Now that the home entertainment market has moved towards streaming video services and Blu-ray content, there has never been a better time to convert DVD collections to digital.
A budget business projector.
- High brightness, good colour reproduction
- Loud fan, no digital inputs, low native resolution
If you’re using an older laptop for your business multimedia presentations, the XR-32S will do the job perfectly. If you need digital connections, you’ll be better off with other models.
Price$ 1,299.00 (AUD)
Sharp’s XR-32S is a simple multimedia projector that displays low resolution multimedia presentations accurately and brightly. It struggles with high-definition content, however.
Like most Sharp projectors, the XR-32S has a glossy white cover and an offset lens. It is an attractive model that is also unobtrusive; with dimensions of 270x89x265mm it will sit discreetly at the back of a boardroom without drawing the same attention that, for example, Viewsonic’s Precision Pro8100 might.
It’s an analog-only projector, with a single VGA port that can also be converted to component input. S-Video and composite are also included, with stereo audio inputs for the projector’s mono 2 Watt speaker.
A control interface sits on the top of the unit; we would have liked the buttons to be less crowded. A remote control is also bundled with the unit, but it is also quite unfriendly and crowded.
Despite being relatively small, the image created is vibrant and impressive. With a claimed 2500 ANSI lumens, it is bright enough to be operated in a sunlit room while still projecting an image with good colour separation. This is a real boon for travellers, as well as for companies with open-plan, all-weather boardrooms.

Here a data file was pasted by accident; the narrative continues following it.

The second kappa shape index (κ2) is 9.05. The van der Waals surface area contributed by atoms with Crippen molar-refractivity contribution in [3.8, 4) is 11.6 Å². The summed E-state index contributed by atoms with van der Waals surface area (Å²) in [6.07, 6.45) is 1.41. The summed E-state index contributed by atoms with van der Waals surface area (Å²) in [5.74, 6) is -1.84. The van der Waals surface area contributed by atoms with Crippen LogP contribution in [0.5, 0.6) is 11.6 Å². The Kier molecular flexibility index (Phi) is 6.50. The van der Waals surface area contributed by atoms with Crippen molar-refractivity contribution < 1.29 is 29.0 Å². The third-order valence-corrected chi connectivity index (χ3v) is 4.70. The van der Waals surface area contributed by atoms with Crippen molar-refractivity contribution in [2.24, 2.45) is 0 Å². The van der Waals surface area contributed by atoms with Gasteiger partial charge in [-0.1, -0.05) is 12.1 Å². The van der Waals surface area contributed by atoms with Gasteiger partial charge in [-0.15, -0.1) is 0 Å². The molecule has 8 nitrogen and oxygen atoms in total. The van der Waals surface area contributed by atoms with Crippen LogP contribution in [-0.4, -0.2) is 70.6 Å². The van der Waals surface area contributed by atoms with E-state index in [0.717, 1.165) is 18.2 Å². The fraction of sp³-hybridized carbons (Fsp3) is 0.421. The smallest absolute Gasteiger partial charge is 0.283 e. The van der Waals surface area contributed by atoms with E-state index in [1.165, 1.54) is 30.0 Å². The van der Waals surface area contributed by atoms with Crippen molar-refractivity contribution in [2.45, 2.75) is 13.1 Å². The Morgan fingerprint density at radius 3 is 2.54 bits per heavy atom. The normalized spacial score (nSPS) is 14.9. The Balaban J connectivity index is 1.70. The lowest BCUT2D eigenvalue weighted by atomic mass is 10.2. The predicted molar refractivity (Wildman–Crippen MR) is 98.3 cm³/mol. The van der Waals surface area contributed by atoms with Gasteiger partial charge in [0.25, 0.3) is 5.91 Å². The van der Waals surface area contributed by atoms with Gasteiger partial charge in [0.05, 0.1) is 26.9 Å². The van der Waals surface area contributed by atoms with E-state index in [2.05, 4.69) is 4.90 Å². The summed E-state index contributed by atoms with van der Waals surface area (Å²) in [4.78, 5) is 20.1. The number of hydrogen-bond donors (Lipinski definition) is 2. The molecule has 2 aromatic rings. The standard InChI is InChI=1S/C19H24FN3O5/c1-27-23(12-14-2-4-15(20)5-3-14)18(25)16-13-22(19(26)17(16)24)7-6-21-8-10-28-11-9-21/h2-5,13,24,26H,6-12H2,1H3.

Thanks to DLP technology, the XR-32S produces strong, clearly separated colours. Our test presentation was clear and impressive, and we were easily able to distinguish between small colour increments on a pie chart. It also doesn’t need a dust filter like the majority of projectors currently on the market.
Sharpness levels were more than acceptable, with manual zoom and focus refinement controls found on the lens. When projecting a large image it was very easy to find the optimal focus point thanks to the projector’s low resolution.
Contrasts between blacks and whites were par for the course, with a large range of shades of grey able to be displayed easily. In brighter situations this did suffer, but the XR-32S was still able to project an adequate picture.
The level of fan noise isn't very good. Sharp rates the XR-32S at 29dB in its Eco/Quiet mode, but we think this is a little optimistic. The forward-firing fan port means that if you intend to use it at the rear of a room it might annoy viewers, but it will divert noise and hot air if you to sit behind the projector.
With a minimum projection distance of 1.5 metres for a 40 inch projection surface, the XR-32S is probably more suited to being placed at the back of a room — especially when a 11.2m projection distance nets you a screen almost eight metres in size.
The lamp has a life of 4000 hours, so this projector is a good choice if you’re an intensive user.
The projector's native resolution of 800x600 pixels is acceptable if you’re using an older laptop and are projecting to a large audience (and therefore need a low resolution for easy reading). However, 1024x768 is slowly becoming the presentation standard, so you may want to consider your purchase carefully.
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